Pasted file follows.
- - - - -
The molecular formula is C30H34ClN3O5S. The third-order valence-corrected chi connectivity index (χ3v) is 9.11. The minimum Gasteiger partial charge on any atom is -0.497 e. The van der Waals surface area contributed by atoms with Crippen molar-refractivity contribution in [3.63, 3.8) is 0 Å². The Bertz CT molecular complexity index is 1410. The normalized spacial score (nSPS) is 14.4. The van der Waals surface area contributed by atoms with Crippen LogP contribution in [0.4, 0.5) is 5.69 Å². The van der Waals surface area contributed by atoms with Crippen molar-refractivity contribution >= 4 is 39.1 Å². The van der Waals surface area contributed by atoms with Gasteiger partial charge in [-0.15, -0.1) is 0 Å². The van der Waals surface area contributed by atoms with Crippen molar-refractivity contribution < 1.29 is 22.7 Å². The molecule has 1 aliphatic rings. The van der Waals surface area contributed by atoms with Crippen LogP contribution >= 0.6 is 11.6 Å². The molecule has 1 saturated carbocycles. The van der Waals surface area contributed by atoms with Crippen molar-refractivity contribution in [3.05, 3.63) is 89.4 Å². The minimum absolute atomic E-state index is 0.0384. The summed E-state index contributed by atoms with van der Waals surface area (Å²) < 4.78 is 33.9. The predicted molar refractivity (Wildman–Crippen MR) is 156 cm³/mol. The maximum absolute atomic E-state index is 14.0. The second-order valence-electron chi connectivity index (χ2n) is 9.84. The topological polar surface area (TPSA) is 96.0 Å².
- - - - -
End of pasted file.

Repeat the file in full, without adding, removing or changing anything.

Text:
The molecular formula is C30H34ClN3O5S. The third-order valence-corrected chi connectivity index (χ3v) is 9.11. The minimum Gasteiger partial charge on any atom is -0.497 e. The van der Waals surface area contributed by atoms with Crippen molar-refractivity contribution in [3.63, 3.8) is 0 Å². The Bertz CT molecular complexity index is 1410. The normalized spacial score (nSPS) is 14.4. The van der Waals surface area contributed by atoms with Crippen LogP contribution in [0.4, 0.5) is 5.69 Å². The van der Waals surface area contributed by atoms with Crippen molar-refractivity contribution >= 4 is 39.1 Å². The van der Waals surface area contributed by atoms with Gasteiger partial charge in [-0.15, -0.1) is 0 Å². The van der Waals surface area contributed by atoms with Crippen molar-refractivity contribution < 1.29 is 22.7 Å². The molecule has 1 aliphatic rings. The van der Waals surface area contributed by atoms with Crippen LogP contribution >= 0.6 is 11.6 Å². The molecule has 1 saturated carbocycles. The van der Waals surface area contributed by atoms with Crippen molar-refractivity contribution in [3.05, 3.63) is 89.4 Å². The minimum absolute atomic E-state index is 0.0384. The summed E-state index contributed by atoms with van der Waals surface area (Å²) < 4.78 is 33.9. The predicted molar refractivity (Wildman–Crippen MR) is 156 cm³/mol. The maximum absolute atomic E-state index is 14.0. The second-order valence-electron chi connectivity index (χ2n) is 9.84. The topological polar surface area (TPSA) is 96.0 Å².